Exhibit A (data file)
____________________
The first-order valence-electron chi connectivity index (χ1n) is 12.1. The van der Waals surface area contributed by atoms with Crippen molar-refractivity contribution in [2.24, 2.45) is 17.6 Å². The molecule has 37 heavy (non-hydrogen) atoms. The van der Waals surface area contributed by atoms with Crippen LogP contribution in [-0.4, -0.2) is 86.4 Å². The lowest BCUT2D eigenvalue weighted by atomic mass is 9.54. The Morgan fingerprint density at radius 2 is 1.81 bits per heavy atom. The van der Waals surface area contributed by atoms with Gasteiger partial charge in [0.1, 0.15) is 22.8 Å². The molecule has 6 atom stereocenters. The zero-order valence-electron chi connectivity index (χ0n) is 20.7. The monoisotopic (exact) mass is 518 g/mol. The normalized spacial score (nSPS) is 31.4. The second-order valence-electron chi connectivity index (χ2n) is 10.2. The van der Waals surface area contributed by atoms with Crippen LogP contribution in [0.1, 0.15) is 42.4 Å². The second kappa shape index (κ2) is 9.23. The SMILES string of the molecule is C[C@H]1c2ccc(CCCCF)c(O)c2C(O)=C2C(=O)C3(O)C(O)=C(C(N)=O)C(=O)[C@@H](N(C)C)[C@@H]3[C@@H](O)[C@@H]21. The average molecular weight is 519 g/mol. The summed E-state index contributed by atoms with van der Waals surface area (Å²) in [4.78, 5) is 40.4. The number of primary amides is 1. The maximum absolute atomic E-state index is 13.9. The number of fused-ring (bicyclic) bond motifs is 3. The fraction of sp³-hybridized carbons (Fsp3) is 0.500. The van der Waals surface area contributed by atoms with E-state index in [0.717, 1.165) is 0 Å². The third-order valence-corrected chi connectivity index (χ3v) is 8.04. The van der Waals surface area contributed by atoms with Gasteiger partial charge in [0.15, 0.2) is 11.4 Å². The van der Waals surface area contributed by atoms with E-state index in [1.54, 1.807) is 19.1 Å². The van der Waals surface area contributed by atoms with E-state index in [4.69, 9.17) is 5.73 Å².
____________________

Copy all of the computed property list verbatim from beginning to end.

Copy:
The first-order valence-electron chi connectivity index (χ1n) is 12.1. The van der Waals surface area contributed by atoms with Crippen molar-refractivity contribution in [2.24, 2.45) is 17.6 Å². The molecule has 37 heavy (non-hydrogen) atoms. The van der Waals surface area contributed by atoms with Crippen LogP contribution in [-0.4, -0.2) is 86.4 Å². The lowest BCUT2D eigenvalue weighted by atomic mass is 9.54. The Morgan fingerprint density at radius 2 is 1.81 bits per heavy atom. The van der Waals surface area contributed by atoms with Gasteiger partial charge in [0.1, 0.15) is 22.8 Å². The molecule has 6 atom stereocenters. The zero-order valence-electron chi connectivity index (χ0n) is 20.7. The monoisotopic (exact) mass is 518 g/mol. The normalized spacial score (nSPS) is 31.4. The second-order valence-electron chi connectivity index (χ2n) is 10.2. The van der Waals surface area contributed by atoms with Crippen LogP contribution in [0.1, 0.15) is 42.4 Å². The second kappa shape index (κ2) is 9.23. The SMILES string of the molecule is C[C@H]1c2ccc(CCCCF)c(O)c2C(O)=C2C(=O)C3(O)C(O)=C(C(N)=O)C(=O)[C@@H](N(C)C)[C@@H]3[C@@H](O)[C@@H]21. The average molecular weight is 519 g/mol. The summed E-state index contributed by atoms with van der Waals surface area (Å²) in [4.78, 5) is 40.4. The number of primary amides is 1. The maximum absolute atomic E-state index is 13.9. The number of fused-ring (bicyclic) bond motifs is 3. The fraction of sp³-hybridized carbons (Fsp3) is 0.500. The van der Waals surface area contributed by atoms with E-state index in [0.717, 1.165) is 0 Å². The third-order valence-corrected chi connectivity index (χ3v) is 8.04. The van der Waals surface area contributed by atoms with Gasteiger partial charge in [0.15, 0.2) is 11.4 Å². The van der Waals surface area contributed by atoms with E-state index in [1.54, 1.807) is 19.1 Å². The van der Waals surface area contributed by atoms with E-state index in [4.69, 9.17) is 5.73 Å².